If Baptism is so powerful and gives the forgiveness of sins and saves from sin, death, and the devil, and brings us into Christ’s kingdom to live with Him forever, why do we need anything else? Why do we seek to follow God’s commandments? Why do we need God’s Word, Absolution, the Lord’s Supper? Why do we go to church?

We seek to follow God’s commandments because they are for our good. They are God’s good and perfect will for our lives. There is no better way to love God and your neighbour than following the commandments of God. There is no better way to live than the way God created you to live.

We need to hear God’s Word so that we can hear His commandments and how He wants us to live. In His Word we also hear His promises, including the promises He connects to Baptism. God has given us Absolution and the Lord’s Supper to continually give us forgiveness because we fail to follow His commandments perfectly. He uses them to continually strengthen our faith to life everlasting. These things God gives to you in His Church on earth, and that’s why we go to church.

This is why parents and baptismal sponsors make promises to bring the child to church and eventually to the Lord’s Supper. The faith given in Baptism will die if it is never nurtured by God’s Word. Jesus didn’t give us His Word and institute the Sacrament of the Altar because we don’t need them and don’t benefit from them. He gave them to us because He knows we need them to bring us to everlasting life.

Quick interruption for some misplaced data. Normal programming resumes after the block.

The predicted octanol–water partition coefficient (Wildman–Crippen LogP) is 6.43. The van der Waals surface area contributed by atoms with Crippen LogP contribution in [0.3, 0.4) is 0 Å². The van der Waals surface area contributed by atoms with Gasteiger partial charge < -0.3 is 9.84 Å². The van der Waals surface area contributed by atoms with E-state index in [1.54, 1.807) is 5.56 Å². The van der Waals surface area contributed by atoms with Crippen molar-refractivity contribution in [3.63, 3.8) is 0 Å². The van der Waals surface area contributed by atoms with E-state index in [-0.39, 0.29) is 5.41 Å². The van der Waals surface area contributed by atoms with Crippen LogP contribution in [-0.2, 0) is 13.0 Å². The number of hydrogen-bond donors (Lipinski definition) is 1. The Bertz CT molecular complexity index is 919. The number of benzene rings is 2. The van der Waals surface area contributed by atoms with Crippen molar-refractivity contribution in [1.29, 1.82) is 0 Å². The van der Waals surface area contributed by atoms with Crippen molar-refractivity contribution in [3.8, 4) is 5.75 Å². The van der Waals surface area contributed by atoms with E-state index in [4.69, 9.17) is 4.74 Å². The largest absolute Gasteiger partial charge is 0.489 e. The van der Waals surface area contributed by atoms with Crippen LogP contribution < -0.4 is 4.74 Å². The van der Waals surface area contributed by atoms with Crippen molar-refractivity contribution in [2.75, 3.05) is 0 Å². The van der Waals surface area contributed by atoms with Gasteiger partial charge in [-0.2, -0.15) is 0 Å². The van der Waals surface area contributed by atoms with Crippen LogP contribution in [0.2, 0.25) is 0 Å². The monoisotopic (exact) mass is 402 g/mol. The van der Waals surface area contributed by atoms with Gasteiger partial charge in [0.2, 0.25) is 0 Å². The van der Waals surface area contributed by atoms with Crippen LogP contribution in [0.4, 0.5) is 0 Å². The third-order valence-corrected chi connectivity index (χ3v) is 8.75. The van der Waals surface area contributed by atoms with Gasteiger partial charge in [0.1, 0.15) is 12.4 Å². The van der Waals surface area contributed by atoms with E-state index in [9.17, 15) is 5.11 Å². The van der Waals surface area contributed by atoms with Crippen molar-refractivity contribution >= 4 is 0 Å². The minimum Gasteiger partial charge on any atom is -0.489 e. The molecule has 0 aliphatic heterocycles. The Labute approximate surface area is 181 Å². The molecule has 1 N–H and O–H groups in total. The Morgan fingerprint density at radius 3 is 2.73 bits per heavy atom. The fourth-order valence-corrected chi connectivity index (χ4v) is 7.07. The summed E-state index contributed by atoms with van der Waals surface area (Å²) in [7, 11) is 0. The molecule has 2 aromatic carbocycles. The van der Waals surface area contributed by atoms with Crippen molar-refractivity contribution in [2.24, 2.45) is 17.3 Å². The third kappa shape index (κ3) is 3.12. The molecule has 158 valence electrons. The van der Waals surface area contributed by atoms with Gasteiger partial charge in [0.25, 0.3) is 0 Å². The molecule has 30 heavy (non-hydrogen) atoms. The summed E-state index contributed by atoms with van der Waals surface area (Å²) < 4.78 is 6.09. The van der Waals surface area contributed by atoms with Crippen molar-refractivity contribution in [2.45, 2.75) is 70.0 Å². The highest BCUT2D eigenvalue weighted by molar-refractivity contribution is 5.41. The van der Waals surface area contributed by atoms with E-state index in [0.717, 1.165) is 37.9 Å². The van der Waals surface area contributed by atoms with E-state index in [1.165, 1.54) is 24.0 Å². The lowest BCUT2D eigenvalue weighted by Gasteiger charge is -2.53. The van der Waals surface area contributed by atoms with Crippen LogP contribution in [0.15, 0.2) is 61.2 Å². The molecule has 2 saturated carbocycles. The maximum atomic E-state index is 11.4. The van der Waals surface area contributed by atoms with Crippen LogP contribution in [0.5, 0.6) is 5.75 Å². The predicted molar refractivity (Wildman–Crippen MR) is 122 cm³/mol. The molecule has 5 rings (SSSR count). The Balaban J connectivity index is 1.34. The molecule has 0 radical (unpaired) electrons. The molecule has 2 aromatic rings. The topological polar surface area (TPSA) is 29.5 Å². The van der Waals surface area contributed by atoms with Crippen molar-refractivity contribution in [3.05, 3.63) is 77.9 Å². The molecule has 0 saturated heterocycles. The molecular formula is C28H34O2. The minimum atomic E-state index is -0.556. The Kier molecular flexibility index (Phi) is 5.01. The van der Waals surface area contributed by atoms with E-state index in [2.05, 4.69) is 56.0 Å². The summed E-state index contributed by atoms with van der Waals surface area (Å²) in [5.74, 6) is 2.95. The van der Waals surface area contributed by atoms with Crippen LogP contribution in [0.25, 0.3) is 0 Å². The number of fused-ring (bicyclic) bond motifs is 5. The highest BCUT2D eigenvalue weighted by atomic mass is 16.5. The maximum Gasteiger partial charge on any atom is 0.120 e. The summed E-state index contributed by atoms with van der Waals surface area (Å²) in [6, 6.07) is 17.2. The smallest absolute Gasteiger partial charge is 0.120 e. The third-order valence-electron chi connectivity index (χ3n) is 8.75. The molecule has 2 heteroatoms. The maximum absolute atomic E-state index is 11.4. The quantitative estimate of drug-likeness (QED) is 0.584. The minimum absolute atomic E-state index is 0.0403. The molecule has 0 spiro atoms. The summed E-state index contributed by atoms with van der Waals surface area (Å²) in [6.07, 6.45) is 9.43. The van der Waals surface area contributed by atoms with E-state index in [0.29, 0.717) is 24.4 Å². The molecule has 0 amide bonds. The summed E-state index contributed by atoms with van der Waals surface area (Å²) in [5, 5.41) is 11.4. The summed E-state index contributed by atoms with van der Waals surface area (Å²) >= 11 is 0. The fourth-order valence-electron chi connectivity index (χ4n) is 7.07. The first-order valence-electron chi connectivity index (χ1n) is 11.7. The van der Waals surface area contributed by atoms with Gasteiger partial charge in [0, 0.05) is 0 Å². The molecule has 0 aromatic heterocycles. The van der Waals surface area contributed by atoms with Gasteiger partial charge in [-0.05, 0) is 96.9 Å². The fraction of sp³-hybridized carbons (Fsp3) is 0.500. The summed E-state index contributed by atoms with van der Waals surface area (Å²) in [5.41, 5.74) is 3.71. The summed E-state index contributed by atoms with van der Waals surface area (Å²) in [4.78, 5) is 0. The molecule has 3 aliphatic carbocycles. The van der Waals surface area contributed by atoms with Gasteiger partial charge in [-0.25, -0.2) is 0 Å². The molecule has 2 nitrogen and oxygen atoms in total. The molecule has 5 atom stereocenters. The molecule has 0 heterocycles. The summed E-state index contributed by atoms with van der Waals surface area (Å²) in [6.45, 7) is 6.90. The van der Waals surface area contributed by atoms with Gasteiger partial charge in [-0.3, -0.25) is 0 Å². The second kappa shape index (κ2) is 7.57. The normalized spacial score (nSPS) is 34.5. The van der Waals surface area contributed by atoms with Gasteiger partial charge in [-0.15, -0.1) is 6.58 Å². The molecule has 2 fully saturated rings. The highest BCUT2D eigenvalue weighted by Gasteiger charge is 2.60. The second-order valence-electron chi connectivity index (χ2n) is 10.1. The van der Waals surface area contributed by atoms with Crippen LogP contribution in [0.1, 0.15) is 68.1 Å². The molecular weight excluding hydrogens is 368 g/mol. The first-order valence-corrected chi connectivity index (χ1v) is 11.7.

Do not neglect the means of grace that give you life. They are for your benefit. Baptism is what has brought you into the kingdom of God. God’s Word and the Lord’s Supper keep you in the kingdom of God. That’s why your salvation is sure. It is not up to you. It is up to God.

God has brought you into His kingdom here on earth and keeps you in His kingdom so that He will also bring you into His kingdom of heaven. His kingdom here on earth is His Church. Through His Church on earth, He brings you into His kingdom of heaven, because through His Church on earth He baptizes, feeds, and nourishes you with His Word and the body and blood of Jesus.

Jesus’ suffering and death for the sins of the whole world doesn’t benefit you if you are not actually receiving forgiveness. That is why Jesus instituted the church and the means of grace – the ways that He gives you forgiveness, which are His Word and sacraments. They are not useless ceremonies, but they are the miraculous way that Jesus gives you forgiveness and brings you to eternal life. Amen.

The peace of God which surpasses all understanding, will keep your hearts and minds in Christ Jesus our Lord. Amen.